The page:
Glutamate mediates stress-related plasticity via dendritic remodeling. Hippocampal CA3 neurons are particularly vulnerable to damage from stress but can sometimes recover. Indeed, reversible shrinkage of apical dendrites of CA3 neurons after repeated stress may be protective. A dramatic example of such CA3 plasticity is found in the hibernating European hamster, which has apical CA3 dendrites that atrophy during hibernation and rapidly grow back afterwards. Glutamate is regulated by stimulatory glucocorticoids and suppressed by metabotropic glutamate receptors (mGlu2) in presynaptic terminals, which prevent an overflow of glutamate that is known to contribute to depression, neurodegeneration, and brain aging. The amygdala and prefrontal cortex turn the hippocampal stress response on and off, respectively. "Whatever is happening in the circuitry ... is going to alter the balance between the areas," McEwen said. Most stress-related plasticity occurs in the hippocampus, and structural changes in this area are not always a sign of damage but sometimes show resilience.
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#neuroscience #brain #neurons #synapses #connectivity #medicine #science #HumanBrain #SpatialMemory #depression #RetinalNeurons #mutations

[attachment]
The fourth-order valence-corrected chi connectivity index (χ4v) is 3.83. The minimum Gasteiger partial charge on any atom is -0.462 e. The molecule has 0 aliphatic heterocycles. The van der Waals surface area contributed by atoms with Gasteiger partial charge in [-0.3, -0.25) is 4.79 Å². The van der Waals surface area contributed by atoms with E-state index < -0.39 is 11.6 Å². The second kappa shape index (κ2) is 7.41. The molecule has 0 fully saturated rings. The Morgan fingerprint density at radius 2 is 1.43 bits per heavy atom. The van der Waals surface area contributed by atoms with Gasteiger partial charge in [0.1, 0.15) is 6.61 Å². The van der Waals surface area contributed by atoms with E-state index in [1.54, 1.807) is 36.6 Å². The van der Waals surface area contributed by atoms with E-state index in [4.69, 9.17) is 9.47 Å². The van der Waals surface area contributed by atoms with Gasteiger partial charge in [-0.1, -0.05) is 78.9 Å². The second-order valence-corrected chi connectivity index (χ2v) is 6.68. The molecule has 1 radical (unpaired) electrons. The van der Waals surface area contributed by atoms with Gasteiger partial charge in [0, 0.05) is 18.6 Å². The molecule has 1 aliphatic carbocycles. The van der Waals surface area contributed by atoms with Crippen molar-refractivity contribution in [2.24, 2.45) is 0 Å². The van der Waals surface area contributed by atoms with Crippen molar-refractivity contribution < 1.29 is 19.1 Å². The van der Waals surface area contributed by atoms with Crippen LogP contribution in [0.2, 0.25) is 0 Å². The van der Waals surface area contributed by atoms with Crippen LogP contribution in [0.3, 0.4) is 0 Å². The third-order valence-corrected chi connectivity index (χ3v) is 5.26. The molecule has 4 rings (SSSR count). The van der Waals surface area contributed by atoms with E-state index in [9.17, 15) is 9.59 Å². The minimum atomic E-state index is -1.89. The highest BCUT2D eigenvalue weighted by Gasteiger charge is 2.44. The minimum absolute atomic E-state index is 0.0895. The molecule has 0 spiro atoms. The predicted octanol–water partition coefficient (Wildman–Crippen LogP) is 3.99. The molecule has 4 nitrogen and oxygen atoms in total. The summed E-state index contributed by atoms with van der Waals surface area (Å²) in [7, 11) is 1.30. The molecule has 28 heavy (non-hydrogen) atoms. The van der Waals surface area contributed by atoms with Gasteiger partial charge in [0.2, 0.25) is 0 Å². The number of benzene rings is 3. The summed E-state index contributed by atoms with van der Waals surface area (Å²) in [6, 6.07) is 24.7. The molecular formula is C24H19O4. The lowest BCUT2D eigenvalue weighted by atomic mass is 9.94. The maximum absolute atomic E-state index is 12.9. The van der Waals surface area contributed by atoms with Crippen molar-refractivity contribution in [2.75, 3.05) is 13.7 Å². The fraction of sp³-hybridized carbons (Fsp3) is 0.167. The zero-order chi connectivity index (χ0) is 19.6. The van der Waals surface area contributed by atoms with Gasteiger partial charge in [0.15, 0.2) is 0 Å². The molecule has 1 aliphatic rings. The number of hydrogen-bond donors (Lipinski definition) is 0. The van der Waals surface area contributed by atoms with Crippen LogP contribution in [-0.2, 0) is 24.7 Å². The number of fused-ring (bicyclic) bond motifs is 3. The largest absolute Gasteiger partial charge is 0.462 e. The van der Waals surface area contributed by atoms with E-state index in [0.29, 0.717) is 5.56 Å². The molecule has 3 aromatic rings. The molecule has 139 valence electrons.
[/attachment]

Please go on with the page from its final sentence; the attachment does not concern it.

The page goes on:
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If you haven't already, you should use this site to check if any of your website logins have been exposed. Three of mine had: Adobe, LinkedIn, Xbox Scene. Fortunately I changed my Adobe & LinkedIn passwords immediately after the breaches, as well as any other logins that used the same combination of email + password.
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Example of vegan DHA from algae (97% of omega 3 fatty acids in the brain is DHA, 93% of omega 3s in the retina is DHA), each liquid capsule has 450 mg of DHA. The body converts some DHA into EPA. The famous Ornish diet (and variants of that low fat vegan diet that many MDs recommend) to reverse diabetes, arterial plaque and heart disease is based o a low fat diet, so low, that people avoid even walnuts, flax seeds and other seeds or nuts and all vegetable oils, relying mainly on fats naturally found in legumes, etc and on vegan algal oil such as the one pictured (walmart and other places carry it). Men make less DHA from dietary ALA (another omega 3), so for those not eating fish, such as vegans and vegetarians, it makes perfect sense to take vegan DHA or vegan DHA-EPA, just like others take fish oil to get the same DHA-EPA benefit. Fish oil has cholesterol, saturated fat, PCBs, mercury, etc... So, it's not that good anyway.